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I'm the same as you Alastair - I've used Minidisc for years and they happily sync up on my timeline even for hour-long takes in RC churches. So I thought it was time I moved into the digital age and bought myself a Zoom H2, but whatever format I record in (wav or MP3) and at whatever quality setting, sync is soon lost. More post fiddling needed.

tom.
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Old June 23rd, 2008, 08:15 AM   #3
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It is my understanding, from everything I have read hear, that drifting is common. How much drift will always vary due to the time clocks in each recording unit.

As for the ds-30, I've also read that it is best to resample the audio from the 44.1 Khz wma format to a 16-bit 48Khz wav. I also understand this will help with the drift.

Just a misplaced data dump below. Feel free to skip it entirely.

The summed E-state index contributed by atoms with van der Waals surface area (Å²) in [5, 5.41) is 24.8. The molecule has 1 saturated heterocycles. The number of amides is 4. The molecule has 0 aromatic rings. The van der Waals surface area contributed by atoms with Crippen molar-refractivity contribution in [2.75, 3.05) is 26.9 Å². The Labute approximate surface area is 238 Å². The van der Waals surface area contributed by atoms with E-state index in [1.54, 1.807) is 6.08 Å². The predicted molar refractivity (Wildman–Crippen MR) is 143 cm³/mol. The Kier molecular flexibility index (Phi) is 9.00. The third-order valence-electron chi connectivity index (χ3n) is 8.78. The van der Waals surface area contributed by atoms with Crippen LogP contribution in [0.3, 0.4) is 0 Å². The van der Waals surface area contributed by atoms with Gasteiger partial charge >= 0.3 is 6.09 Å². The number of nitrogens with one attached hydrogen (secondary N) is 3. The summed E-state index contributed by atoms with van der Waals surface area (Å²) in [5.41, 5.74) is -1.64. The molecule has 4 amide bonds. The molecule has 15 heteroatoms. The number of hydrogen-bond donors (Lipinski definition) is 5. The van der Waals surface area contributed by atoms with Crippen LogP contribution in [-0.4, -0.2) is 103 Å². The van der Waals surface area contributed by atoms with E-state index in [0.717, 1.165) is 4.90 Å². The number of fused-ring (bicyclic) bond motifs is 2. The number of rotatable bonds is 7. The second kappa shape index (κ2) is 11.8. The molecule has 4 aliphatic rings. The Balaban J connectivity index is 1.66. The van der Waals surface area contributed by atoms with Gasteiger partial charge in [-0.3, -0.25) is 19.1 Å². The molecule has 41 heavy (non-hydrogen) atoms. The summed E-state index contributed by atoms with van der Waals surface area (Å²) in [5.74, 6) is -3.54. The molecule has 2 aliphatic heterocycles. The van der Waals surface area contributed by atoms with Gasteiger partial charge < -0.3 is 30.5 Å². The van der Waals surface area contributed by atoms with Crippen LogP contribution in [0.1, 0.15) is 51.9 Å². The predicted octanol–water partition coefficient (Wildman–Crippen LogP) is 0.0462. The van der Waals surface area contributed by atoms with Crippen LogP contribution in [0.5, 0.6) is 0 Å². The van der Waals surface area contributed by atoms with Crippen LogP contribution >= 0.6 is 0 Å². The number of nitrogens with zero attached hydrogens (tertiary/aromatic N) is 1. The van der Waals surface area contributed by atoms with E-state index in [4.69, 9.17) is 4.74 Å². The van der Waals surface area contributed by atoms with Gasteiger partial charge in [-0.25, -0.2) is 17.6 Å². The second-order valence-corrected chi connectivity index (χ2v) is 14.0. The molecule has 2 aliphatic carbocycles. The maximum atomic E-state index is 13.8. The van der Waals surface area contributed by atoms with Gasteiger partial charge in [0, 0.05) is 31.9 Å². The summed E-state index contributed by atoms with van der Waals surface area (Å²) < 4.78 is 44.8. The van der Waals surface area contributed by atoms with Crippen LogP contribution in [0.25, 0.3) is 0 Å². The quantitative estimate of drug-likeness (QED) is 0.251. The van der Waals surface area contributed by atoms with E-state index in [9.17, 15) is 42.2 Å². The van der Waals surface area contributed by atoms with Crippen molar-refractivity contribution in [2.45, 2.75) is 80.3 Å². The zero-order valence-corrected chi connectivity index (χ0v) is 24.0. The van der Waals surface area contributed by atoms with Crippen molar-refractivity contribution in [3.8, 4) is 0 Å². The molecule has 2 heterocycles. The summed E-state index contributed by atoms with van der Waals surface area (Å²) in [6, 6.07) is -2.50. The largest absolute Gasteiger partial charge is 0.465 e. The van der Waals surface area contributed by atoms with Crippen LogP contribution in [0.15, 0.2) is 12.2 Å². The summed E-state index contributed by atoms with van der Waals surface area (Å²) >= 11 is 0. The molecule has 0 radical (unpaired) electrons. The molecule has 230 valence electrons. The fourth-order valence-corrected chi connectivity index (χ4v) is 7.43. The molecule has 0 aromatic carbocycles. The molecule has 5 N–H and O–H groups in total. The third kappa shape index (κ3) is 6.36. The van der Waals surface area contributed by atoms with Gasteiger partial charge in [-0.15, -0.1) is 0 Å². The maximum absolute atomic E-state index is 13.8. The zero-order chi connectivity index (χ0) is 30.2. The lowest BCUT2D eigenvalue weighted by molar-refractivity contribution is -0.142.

Then I came across this forum, http://www.mfbb.net/myvideoproblems/...s-about25.html. It talks about synchronising external audio with video audio. I haven't tried it yet, but I'll be doing my first wedding this weekend using the ds-30 and I hope that discussion will help me.
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Old June 23rd, 2008, 09:14 AM   #4
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Same here. I've been using an HHB minidisc and it has stayed in sync for very long takes.

For what it's worth I am now also using a Fostex FR2 LE (flash memory recorder) with similar results.